Someone "remodeled" the garage--at the back of the house--which I got to say disturbs the flow of the house. Unfortunatly we use the old garage for our bedroom. I think it would be wonderful to return the house to its original floor plan.

Two years ago we took out the carpet and refinished the hardwood floors it helped immensely with the "character" of this little home (about 1275 sq ft and 7 people).

Thank you for this wonderful article, it helps me appreciate my little house that much more!

Lady Lydia Speaks said...

One matter of optimism in these houses is that you can do whatever you want with them. Unlike a home build in the 20's through the 50's, he has no distinct style that you have to stick to when refurbishing it. It is often shaped like a shoebox, and you can add whatever elements you wish to give it shape. You can make it Victorian, Shabby Chic, Colonial, Federalist, Homestead, Western, Country, or English Cottage, if you like, just by the color, textures, accessories, shapes, pictures, and furniture you collect for it.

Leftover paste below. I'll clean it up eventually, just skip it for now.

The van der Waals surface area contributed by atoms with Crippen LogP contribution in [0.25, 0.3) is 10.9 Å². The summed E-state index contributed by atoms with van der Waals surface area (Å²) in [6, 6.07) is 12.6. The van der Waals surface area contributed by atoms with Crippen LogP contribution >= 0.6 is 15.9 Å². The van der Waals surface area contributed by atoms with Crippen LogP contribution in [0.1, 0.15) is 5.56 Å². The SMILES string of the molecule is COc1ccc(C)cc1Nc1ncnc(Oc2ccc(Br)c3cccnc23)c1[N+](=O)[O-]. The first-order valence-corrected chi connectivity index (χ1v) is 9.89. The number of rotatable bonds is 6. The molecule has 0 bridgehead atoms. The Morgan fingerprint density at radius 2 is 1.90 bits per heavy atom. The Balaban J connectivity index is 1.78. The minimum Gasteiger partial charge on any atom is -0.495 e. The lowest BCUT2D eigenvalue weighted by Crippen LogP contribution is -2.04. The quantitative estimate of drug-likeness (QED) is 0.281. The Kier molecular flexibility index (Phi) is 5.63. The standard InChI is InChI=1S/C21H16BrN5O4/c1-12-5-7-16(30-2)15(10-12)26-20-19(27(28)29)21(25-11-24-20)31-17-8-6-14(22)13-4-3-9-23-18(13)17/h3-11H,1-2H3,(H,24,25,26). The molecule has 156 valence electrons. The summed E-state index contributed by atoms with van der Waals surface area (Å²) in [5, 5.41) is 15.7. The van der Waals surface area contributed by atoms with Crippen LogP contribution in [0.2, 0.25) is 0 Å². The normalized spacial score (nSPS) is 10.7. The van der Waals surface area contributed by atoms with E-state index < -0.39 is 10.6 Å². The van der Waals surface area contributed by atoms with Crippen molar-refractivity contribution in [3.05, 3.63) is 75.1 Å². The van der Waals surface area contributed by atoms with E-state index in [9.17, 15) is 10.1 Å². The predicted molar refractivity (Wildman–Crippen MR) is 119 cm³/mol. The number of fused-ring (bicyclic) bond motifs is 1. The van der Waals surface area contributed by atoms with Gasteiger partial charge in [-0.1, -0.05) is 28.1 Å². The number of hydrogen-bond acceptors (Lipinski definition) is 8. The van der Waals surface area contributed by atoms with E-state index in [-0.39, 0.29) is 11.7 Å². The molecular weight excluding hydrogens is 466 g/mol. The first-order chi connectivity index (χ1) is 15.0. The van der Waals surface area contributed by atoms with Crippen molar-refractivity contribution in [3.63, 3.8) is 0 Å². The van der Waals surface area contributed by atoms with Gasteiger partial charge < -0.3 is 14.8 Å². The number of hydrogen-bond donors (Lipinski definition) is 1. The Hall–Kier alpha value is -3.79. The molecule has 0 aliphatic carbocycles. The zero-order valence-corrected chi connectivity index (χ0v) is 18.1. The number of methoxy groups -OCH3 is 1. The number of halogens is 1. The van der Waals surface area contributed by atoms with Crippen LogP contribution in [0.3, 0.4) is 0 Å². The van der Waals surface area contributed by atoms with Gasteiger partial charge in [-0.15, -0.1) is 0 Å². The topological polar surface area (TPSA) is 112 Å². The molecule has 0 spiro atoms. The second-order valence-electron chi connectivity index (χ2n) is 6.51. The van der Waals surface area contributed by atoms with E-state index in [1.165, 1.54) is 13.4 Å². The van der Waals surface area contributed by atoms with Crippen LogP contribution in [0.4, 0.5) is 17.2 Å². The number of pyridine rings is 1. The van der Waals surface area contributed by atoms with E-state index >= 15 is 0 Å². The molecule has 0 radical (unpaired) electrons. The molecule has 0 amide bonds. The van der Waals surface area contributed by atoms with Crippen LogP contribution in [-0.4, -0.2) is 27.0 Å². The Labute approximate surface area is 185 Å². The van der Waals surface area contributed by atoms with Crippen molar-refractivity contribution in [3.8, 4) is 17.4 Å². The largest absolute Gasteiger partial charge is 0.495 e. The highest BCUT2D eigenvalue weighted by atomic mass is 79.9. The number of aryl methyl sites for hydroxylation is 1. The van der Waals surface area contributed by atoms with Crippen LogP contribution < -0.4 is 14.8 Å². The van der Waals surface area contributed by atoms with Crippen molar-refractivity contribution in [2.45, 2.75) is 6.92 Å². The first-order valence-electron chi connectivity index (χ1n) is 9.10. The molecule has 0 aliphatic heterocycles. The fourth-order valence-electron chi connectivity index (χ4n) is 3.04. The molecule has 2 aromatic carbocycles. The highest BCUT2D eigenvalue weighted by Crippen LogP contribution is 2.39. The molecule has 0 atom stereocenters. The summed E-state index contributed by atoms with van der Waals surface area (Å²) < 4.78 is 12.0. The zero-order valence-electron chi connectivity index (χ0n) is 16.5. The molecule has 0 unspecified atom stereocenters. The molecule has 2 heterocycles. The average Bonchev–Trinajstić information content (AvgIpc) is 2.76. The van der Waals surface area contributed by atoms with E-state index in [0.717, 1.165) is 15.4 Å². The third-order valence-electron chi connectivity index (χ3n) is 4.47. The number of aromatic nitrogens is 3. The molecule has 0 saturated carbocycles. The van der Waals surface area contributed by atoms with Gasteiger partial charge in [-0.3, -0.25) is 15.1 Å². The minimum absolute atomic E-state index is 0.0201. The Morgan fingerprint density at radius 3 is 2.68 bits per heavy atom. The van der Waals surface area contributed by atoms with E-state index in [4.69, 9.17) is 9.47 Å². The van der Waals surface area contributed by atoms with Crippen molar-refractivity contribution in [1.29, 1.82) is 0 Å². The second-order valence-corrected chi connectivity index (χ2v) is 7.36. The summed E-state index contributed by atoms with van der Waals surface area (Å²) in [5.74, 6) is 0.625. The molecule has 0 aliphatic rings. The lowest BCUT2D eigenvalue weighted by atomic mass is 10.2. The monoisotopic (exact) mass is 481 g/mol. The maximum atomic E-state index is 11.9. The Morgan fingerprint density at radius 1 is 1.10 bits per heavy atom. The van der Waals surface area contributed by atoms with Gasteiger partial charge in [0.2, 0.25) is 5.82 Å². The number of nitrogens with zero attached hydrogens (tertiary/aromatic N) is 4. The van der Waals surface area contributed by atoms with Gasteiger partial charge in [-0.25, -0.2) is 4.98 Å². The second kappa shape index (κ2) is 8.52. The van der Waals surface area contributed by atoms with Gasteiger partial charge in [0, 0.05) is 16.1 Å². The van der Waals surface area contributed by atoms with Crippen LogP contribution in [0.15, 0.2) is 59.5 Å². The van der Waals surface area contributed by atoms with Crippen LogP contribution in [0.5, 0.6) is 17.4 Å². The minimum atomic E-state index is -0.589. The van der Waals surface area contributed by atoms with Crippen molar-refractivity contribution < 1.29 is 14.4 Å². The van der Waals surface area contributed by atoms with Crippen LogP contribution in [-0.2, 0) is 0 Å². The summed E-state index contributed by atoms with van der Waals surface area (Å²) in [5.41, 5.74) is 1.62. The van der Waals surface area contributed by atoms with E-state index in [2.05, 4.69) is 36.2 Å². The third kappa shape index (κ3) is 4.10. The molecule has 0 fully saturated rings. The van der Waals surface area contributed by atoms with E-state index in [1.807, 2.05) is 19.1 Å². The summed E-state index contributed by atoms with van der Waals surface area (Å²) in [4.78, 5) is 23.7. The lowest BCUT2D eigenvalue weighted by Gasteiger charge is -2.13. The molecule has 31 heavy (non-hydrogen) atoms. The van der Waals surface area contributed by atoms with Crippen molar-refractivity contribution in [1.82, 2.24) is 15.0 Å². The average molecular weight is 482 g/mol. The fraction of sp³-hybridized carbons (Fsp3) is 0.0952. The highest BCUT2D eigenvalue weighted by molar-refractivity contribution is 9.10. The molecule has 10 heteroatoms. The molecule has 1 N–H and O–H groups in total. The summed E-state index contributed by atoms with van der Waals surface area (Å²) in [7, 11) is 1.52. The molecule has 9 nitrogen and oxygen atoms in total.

Mrs. L. said...

This article was my first trip to your site. Thank you for your encouraging wise words. We are moving to a more country atomosphere in the next two months - part of our desire to keep home and hearth a priority. You have put into words what I have been thinking - I desire a house that speaks to the purpose of "home". A view from the kitchen window is so important to me (A view of beauty and one that aids the supervision of the children). I also agree so much on your comments about dining room and entry way with a place for coats,etc. I want my children to have a sense that they are welcomed when they come in from work and play outside and not greeted with "Don't put your coat there!". Thank you so much. I look forward to reading more helpful articles on your site as we look for ideas and priorities on selecting our new home!